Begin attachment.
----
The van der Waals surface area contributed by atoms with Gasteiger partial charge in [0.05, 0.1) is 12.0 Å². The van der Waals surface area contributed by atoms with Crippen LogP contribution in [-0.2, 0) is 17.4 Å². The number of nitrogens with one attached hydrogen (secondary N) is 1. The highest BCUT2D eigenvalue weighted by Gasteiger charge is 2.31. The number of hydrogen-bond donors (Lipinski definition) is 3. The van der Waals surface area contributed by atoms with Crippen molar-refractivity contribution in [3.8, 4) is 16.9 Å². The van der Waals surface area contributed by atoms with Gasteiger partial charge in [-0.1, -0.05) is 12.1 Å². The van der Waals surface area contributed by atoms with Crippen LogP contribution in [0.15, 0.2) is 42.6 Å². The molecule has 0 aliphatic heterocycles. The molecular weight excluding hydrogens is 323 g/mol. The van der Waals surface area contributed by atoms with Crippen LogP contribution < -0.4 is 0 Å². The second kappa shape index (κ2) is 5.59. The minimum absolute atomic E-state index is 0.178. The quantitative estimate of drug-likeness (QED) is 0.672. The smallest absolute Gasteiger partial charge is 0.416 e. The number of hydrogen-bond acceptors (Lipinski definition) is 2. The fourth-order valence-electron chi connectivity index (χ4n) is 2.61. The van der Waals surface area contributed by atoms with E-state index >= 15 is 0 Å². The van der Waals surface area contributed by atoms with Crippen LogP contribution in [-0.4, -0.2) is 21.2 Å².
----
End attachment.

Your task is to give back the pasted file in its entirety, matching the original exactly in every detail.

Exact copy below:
The van der Waals surface area contributed by atoms with Gasteiger partial charge in [0.05, 0.1) is 12.0 Å². The van der Waals surface area contributed by atoms with Crippen LogP contribution in [-0.2, 0) is 17.4 Å². The number of nitrogens with one attached hydrogen (secondary N) is 1. The highest BCUT2D eigenvalue weighted by Gasteiger charge is 2.31. The number of hydrogen-bond donors (Lipinski definition) is 3. The van der Waals surface area contributed by atoms with Crippen molar-refractivity contribution in [3.8, 4) is 16.9 Å². The van der Waals surface area contributed by atoms with Gasteiger partial charge in [-0.1, -0.05) is 12.1 Å². The van der Waals surface area contributed by atoms with Crippen LogP contribution in [0.15, 0.2) is 42.6 Å². The molecule has 0 aliphatic heterocycles. The molecular weight excluding hydrogens is 323 g/mol. The van der Waals surface area contributed by atoms with Crippen LogP contribution < -0.4 is 0 Å². The second kappa shape index (κ2) is 5.59. The minimum absolute atomic E-state index is 0.178. The quantitative estimate of drug-likeness (QED) is 0.672. The smallest absolute Gasteiger partial charge is 0.416 e. The number of hydrogen-bond acceptors (Lipinski definition) is 2. The fourth-order valence-electron chi connectivity index (χ4n) is 2.61. The van der Waals surface area contributed by atoms with E-state index >= 15 is 0 Å². The van der Waals surface area contributed by atoms with Crippen LogP contribution in [-0.4, -0.2) is 21.2 Å².